Source: Public Domain / Wikimedia Commons

24. Jack Lambert
> Rings: 4
> Position, team(s): Linebacker: Pittsburgh Steelers
> Years active: 1974-1984
> Accolades: 9x Pro Bowl, 6x All-Pro, 1 Defensive Player of the Year, Hall of Fame

Jack Lambert helped establish the physical tone that became the Steelers’ calling card in the 1970s. Lambert was named Defensive Rookie of the Year in 1974, Pittsburgh’s first Super Bowl season. He went on to earn Pro Bowl appearances in each of his next nine seasons, as well as six All-Pro designations to go along with his four rings.

[in-text-ad]

Source: Courtesy of Topps

23. Larry Brown
> Rings: 4
> Position, team(s): Tackle/tight end: Pittsburgh Steelers
> Years active: 1971-1984
> Accolades: 1x Pro Bowl

Larry Brown was initially drafted as a tackle, but the Steelers moved him to tight end. He started at tight end during Pittsburgh’s first two Super Bowl runs, though he didn’t catch a lot of passes at that position. The team moved him to right tackle, where he started for the next eight seasons, winning two more titles and his only Pro Bowl spot in 1982.

Source: Otto Greule Jr / Getty Images

22. Joe Montana
> Rings: 4
> Position, team(s): Quarterback: San Francisco 49ers
> Years active: 1979-1994
> Accolades: 8x Pro Bowl, 3x All-Pro, 2x MVP, Hall of Fame

Joe Montana led the San Francisco 49ers to four Super Bowls, winning Super Bowl MVP in three of them. “Joe Cool” was the perfect quarterback to run head coach Bill Walsh’s West Coast offense. Montana and the Niners picked defenses apart during the 1980s, making the playoffs nine of the 10 years in which Montana was the starting QB.

Source: Courtesy of Topps

21. Loren Toews
> Rings: 4
> Position, team(s): Linebacker: Pittsburgh Steelers
> Years active: 1973-1983
> Accolades: n/a

Loren Toews served as a backup linebacker for much of the Steelers’ 1970s dynasty, though he did start for the team for a few years, including 1978, the year the team won its third title.

[in-text-ad-2]

Source: Thos Robinson / Getty Images

20. Jack Ham
> Rings: 4
> Position, team(s): Linebacker: Pittsburgh Steelers
> Years active: 1971-1982
> Accolades: 8x Pro Bowl, 6x All-Pro, Hall of Fame

Jack Ham was born and raised in Pennsylvania and went to Penn State before being drafted by his home-state Steelers. Ham was a dominant force at linebacker. He was named to the All-Pro team for six straight years, starting in 1974 until 1979 — the years in which the 1970s Steelers won their first and last Super Bowls, though he missed the final Super Bowl due to injury.

Source: George Rose / Getty Images

19. Mel Blount
> Rings: 4
> Position, team(s): Defensive back: Pittsburgh Steelers
> Years active: 1970-1983
> Accolades: 5x Pro Bowl, 2x All-Pro, 1 Defensive Player of the Year, Hall of Fame

Mel Blount was one of three consecutive Steelers to take home the Defensive Player of the Year award during the 1970s. Blount won it in 1975, when he led the NFL with 11 interceptions (he was preceded by Joe Greene and followed by Jack Lambert). Blount had an important interception in both Super Bowl IX and Super Bowl XIII to help the Steelers pull out the victory in close games.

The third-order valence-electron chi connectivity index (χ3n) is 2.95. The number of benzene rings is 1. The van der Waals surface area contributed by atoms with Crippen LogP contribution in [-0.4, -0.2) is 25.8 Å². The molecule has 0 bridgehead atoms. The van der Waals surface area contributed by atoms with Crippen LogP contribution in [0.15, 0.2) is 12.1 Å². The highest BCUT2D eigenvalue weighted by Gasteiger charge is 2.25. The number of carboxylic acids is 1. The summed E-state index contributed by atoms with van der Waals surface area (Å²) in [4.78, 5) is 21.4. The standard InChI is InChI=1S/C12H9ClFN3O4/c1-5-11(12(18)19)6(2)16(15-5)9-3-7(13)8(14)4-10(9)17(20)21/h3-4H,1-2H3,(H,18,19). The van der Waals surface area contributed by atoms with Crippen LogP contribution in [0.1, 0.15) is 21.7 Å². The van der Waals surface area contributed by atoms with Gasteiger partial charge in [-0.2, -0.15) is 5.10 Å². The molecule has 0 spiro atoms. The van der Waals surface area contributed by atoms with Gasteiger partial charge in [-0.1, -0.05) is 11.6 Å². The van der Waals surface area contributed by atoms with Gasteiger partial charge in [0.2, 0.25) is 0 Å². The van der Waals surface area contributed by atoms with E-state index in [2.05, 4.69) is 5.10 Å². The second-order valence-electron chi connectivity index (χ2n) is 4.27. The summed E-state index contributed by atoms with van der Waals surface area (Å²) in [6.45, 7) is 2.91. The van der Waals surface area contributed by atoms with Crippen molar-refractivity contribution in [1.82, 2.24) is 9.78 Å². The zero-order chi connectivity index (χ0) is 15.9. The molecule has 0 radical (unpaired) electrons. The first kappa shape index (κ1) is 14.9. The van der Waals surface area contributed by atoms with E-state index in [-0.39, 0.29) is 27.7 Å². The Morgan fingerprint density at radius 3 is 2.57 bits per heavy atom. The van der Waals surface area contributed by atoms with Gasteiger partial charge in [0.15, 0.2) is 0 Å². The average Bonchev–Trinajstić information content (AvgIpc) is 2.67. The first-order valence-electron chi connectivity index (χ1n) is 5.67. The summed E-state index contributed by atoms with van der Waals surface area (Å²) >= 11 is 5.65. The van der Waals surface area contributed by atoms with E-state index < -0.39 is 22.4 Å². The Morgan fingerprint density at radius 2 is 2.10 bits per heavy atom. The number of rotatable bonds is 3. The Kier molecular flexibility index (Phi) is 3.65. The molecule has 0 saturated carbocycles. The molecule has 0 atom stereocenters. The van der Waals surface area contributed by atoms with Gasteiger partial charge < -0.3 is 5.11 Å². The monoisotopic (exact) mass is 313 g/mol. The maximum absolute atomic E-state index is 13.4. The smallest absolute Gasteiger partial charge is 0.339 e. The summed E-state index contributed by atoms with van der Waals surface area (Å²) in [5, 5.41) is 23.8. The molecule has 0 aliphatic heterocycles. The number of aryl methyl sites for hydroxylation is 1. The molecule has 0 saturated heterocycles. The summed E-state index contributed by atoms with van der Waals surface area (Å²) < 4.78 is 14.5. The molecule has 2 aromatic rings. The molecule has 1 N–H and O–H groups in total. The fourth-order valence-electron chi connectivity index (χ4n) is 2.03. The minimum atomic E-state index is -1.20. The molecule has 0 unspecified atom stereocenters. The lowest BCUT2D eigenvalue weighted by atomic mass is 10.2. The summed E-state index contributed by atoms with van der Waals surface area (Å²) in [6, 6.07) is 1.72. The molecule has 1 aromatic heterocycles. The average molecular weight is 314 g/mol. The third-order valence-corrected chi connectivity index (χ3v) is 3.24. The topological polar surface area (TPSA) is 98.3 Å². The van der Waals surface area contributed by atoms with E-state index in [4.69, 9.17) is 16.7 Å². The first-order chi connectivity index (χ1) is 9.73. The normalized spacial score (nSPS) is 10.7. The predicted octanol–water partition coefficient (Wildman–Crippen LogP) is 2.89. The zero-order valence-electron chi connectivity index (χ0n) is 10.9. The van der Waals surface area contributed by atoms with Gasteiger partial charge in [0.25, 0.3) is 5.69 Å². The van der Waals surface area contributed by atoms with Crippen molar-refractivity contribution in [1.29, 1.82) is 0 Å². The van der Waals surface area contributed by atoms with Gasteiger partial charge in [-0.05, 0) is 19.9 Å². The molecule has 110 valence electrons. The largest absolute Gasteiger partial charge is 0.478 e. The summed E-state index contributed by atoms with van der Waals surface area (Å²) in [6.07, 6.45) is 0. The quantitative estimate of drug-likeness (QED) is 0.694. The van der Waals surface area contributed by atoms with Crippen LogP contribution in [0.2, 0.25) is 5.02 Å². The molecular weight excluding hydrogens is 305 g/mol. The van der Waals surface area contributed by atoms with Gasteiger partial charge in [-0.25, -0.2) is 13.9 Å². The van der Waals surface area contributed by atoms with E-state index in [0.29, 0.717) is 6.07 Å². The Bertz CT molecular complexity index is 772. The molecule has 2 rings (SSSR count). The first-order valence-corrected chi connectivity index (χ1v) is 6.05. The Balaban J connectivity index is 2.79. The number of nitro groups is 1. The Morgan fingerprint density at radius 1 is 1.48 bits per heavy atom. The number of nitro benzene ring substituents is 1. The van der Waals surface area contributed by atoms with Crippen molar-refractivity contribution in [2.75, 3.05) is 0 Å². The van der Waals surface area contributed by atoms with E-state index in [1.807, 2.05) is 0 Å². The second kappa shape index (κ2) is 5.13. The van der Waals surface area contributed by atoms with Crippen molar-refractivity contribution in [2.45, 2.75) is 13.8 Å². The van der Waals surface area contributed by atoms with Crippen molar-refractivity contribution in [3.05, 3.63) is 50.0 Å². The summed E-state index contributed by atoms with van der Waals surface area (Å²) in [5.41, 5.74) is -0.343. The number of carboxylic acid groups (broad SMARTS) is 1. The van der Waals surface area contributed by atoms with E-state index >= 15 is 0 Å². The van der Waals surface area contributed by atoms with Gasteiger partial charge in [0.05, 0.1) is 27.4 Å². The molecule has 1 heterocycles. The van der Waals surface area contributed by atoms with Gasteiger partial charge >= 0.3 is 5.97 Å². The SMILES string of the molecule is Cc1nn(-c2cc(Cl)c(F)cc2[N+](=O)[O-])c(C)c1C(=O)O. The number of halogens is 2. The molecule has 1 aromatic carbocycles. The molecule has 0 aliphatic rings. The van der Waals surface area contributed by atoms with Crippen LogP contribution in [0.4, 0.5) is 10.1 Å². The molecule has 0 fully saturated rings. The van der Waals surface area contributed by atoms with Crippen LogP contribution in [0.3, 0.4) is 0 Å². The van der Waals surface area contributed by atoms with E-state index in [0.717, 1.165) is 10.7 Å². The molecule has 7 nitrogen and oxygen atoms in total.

[in-text-ad]

Source: Brian Bahr / Getty Images

18. Bill Romanowski
> Rings: 4
> Position, team(s): Linebacker: San Francisco 49ers, Denver Broncos
> Years active: 1988-2003
> Accolades: 2x Pro Bowl

Bill Romanowski’s playing career was filled with controversial and sometimes violent incidents. But it was also filled with success. Romanowski won back-to-back titles with the San Francisco 49ers in the 1988 and 1989 seasons, as well as with the Denver Broncos in 1997 and 1998.

Source: Courtesy of Topps

17. Mike Wagner
> Rings: 4
> Position, team(s): Defensive back: Pittsburgh Steelers
> Years active: 1971-1980
> Accolades: 2x Pro Bowl

Playing at the back end of Pittsburgh’s Steel Curtain defense, Mike Wagner made sure opposing quarterbacks couldn’t throw over the top. Wagner had crucial interceptions in Super Bowls IX and X.

Source: Courtesy of Topps

16. Dwight White
> Rings: 4
> Position, team(s): Defensive end: Pittsburgh Steelers
> Years active: 1971-1980
> Accolades: 2x Pro Bowl

Though Dwight White is sometimes overshadowed by the Hall of Fame players on the Pittsburgh Steelers defense, he always brought his ‘A’ game to the Super Bowl. He recorded a safety in Super Bowl IX, two sacks in Super Bowl X, one sack in Super Bowl XIII, and a tackle for loss in Super Bowl XIV.

[in-text-ad-2]

Source: Courtesy of Topps

15. Randy Grossman
> Rings: 4
> Position, team(s): Tight end: Pittsburgh Steelers
> Years active: 1974-1981
> Accolades: n/a

Early in his career, Randy Grossman was a seldom-used tight end for the Steelers, though he did catch a touchdown pass in Super Bowl X — his only catch of the game. He developed into a good target for Terry Bradshaw, posting a career-high 37 catches and 448 yards in the 1978 season.

Source: Otto Greule Jr / Getty Images

14. Ronnie Lott
> Rings: 4
> Position, team(s): Defensive back: San Francisco 49ers
> Years active: 1981-1994
> Accolades: 10x Pro Bowl, 6x All-Pro

Ronnie Lott was one of the most feared defensive backs in NFL history, known for his big hits from the safety position. The Hall of Famer also had tremendous coverage skills — so good, in fact, that he initially played cornerback. Lott played corner for four full seasons, during which he won two Super Bowls with San Francisco, before making the switch. He would go on to win two more titles and earn five All-Pro designations at safety.

[in-text-ad]

Source: Jason Merritt / Getty Images

13. Rocky Bleier
> Rings: 4
> Position, team(s): Running back: Pittsburgh Steelers
> Years active: 1968-1980
> Accolades: n/a

Rocky Bleier is one of few players to win a college championship as well as multiple Super Bowls. Bleier was a running back at Notre Dame, where he won the 1966 National Championship. In the NFL, he mostly took a backseat to Franco Harris.

Source: Courtesy of Topps

12. Mike Webster
> Rings: 4
> Position, team(s): Center: Pittsburgh Steelers
> Years active: 1974-1990
> Accolades: 9x Pro Bowl, 5x All-Pro, Hall of Fame

Mike Webster was a backup for the Steelers’ first two Super Bowls, but he later became the leader of their offensive line. Webster made five All-Pro teams in his 17 seasons and was later named to the Hall of Fame. Sadly, Webster died in 2002 and became the first NFL player to be diagnosed with CTE, the brain condition associated with the repeated blows to the head football players often receive.

Source: Courtesy of Topps

11. Sam Davis
> Rings: 4
> Position, team(s): Guard: Pittsburgh Steelers
> Years active: 1967-1979
> Accolades: n/a